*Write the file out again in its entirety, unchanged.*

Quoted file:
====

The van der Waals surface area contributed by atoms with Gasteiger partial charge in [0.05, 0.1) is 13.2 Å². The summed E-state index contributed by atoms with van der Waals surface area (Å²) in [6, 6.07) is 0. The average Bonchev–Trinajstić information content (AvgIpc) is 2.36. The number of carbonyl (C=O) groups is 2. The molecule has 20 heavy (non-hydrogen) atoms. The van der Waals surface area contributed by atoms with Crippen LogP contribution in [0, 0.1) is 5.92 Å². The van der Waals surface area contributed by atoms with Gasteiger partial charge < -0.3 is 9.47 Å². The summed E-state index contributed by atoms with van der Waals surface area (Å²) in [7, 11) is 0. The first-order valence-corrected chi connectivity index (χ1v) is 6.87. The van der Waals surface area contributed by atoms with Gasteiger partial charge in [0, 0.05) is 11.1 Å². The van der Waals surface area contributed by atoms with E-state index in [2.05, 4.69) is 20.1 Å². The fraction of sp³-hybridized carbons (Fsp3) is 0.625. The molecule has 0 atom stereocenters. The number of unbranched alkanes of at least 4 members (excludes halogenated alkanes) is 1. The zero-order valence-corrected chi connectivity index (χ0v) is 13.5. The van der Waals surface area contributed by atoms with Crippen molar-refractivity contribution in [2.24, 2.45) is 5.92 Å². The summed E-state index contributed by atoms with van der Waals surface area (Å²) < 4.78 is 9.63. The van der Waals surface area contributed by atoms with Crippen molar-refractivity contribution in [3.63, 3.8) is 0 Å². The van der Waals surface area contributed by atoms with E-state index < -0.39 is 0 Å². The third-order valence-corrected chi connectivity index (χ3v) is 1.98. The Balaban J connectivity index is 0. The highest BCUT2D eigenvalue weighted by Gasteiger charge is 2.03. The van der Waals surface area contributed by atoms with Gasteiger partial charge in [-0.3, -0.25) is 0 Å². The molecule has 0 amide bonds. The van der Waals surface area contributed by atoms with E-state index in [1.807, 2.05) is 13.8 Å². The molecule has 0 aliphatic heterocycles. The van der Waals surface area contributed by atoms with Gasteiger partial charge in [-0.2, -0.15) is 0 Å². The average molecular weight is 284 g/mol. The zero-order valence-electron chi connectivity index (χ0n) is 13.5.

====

The van der Waals surface area contributed by atoms with Gasteiger partial charge in [0.05, 0.1) is 13.2 Å². The summed E-state index contributed by atoms with van der Waals surface area (Å²) in [6, 6.07) is 0. The average Bonchev–Trinajstić information content (AvgIpc) is 2.36. The number of carbonyl (C=O) groups is 2. The molecule has 20 heavy (non-hydrogen) atoms. The van der Waals surface area contributed by atoms with Crippen LogP contribution in [0, 0.1) is 5.92 Å². The van der Waals surface area contributed by atoms with Gasteiger partial charge < -0.3 is 9.47 Å². The summed E-state index contributed by atoms with van der Waals surface area (Å²) in [7, 11) is 0. The first-order valence-corrected chi connectivity index (χ1v) is 6.87. The van der Waals surface area contributed by atoms with Gasteiger partial charge in [0, 0.05) is 11.1 Å². The van der Waals surface area contributed by atoms with E-state index in [2.05, 4.69) is 20.1 Å². The fraction of sp³-hybridized carbons (Fsp3) is 0.625. The molecule has 0 atom stereocenters. The number of unbranched alkanes of at least 4 members (excludes halogenated alkanes) is 1. The zero-order valence-corrected chi connectivity index (χ0v) is 13.5. The van der Waals surface area contributed by atoms with Crippen molar-refractivity contribution in [2.24, 2.45) is 5.92 Å². The summed E-state index contributed by atoms with van der Waals surface area (Å²) < 4.78 is 9.63. The van der Waals surface area contributed by atoms with Crippen molar-refractivity contribution in [3.63, 3.8) is 0 Å². The van der Waals surface area contributed by atoms with E-state index < -0.39 is 0 Å². The third-order valence-corrected chi connectivity index (χ3v) is 1.98. The Balaban J connectivity index is 0. The highest BCUT2D eigenvalue weighted by Gasteiger charge is 2.03. The van der Waals surface area contributed by atoms with Gasteiger partial charge in [-0.3, -0.25) is 0 Å². The molecule has 0 amide bonds. The van der Waals surface area contributed by atoms with E-state index in [1.807, 2.05) is 13.8 Å². The molecule has 0 aliphatic heterocycles. The van der Waals surface area contributed by atoms with Gasteiger partial charge in [-0.2, -0.15) is 0 Å². The average molecular weight is 284 g/mol. The zero-order valence-electron chi connectivity index (χ0n) is 13.5.